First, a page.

"Darling" (John Schlesinger, 1965) Posh, swinging 60's version of a rags-to-riches story with a Chekhovian twist, it could be subtitled "Days of Cabiria," it's such an antithesis to Fellini's film about the travails of a "well-known night-bird." Diana Scott (Julie Christie, in her Oscar-winning performance) goes from vaguely dissatisfied London wife to jet-setting model/princess using a series of men as if they were rungs on the ladder. Dirk Bogarde plays a BBC journalist with whom she has her first affair that shatters her marriage ("Isn't it a shame that it's so hard to be happy?" she intones at one point) Then, when things start to get a bit perfunctory she becomes a plaything with a jaded playboy (Laurence Harvey, barely expressive). Soon, the sense of been there-done that completely eclipses her enjoyment of every current situation, and as she's completely incapable of being self-aware ("Is that really me?" she says in shock when a party-goer imitates her) that it's not simply a matter of imagining the grass in greener on the other side of the fence, so much as vaulting the fence and rolling in it for awhile.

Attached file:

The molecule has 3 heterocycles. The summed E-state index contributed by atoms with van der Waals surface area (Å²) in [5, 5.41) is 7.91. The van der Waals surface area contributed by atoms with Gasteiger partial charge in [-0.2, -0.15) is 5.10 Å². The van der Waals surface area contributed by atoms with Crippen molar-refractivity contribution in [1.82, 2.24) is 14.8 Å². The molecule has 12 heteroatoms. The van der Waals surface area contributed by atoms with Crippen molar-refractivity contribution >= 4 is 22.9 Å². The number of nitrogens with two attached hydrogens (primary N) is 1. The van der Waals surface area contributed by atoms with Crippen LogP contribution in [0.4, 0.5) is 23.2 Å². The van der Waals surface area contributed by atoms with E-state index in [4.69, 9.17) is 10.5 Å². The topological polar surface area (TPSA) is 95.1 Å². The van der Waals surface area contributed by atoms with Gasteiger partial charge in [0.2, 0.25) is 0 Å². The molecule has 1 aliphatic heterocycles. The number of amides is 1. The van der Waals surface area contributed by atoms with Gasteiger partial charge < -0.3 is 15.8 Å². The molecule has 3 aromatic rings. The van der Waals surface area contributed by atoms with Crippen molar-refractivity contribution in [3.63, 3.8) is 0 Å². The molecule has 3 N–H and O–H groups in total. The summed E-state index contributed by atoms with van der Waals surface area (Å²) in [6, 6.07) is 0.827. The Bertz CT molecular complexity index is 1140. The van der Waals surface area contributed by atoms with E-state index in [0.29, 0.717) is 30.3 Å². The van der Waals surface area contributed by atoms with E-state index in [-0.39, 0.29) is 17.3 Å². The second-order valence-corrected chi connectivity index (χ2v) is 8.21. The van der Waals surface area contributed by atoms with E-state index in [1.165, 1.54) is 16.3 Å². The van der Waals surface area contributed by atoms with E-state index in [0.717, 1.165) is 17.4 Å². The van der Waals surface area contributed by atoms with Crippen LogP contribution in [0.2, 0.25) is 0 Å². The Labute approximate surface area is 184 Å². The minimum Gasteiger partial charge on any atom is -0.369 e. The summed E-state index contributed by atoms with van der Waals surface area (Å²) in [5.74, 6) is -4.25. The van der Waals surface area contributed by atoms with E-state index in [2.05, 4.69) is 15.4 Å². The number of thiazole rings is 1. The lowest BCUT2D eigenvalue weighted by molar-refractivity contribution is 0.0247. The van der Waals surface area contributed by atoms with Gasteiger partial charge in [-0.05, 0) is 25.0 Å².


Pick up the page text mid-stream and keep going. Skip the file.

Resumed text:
It brings to mind the story Richard Harris told on "The Tonight Show" of driving home in Ireland after an extended pub-crawl and falling asleep at a stop-light. He was awakened with a tap at his window, and the driver behind him asked quietly, but pointedly, "Exactly what shade of green are ye waitin' fer?"
"Darling" is an artifact of the 60's, and has not aged well, although one can see its spawn every day in the natter-columns. Schlesinger's direction is not nearly so mannered as he could be, and Frederick Raphael's screenplay is at its best when no one's talking. But it is interesting, at least, as a cultural bell-weather to see what Madame Bovary's "cup of tea" is "in this day and age."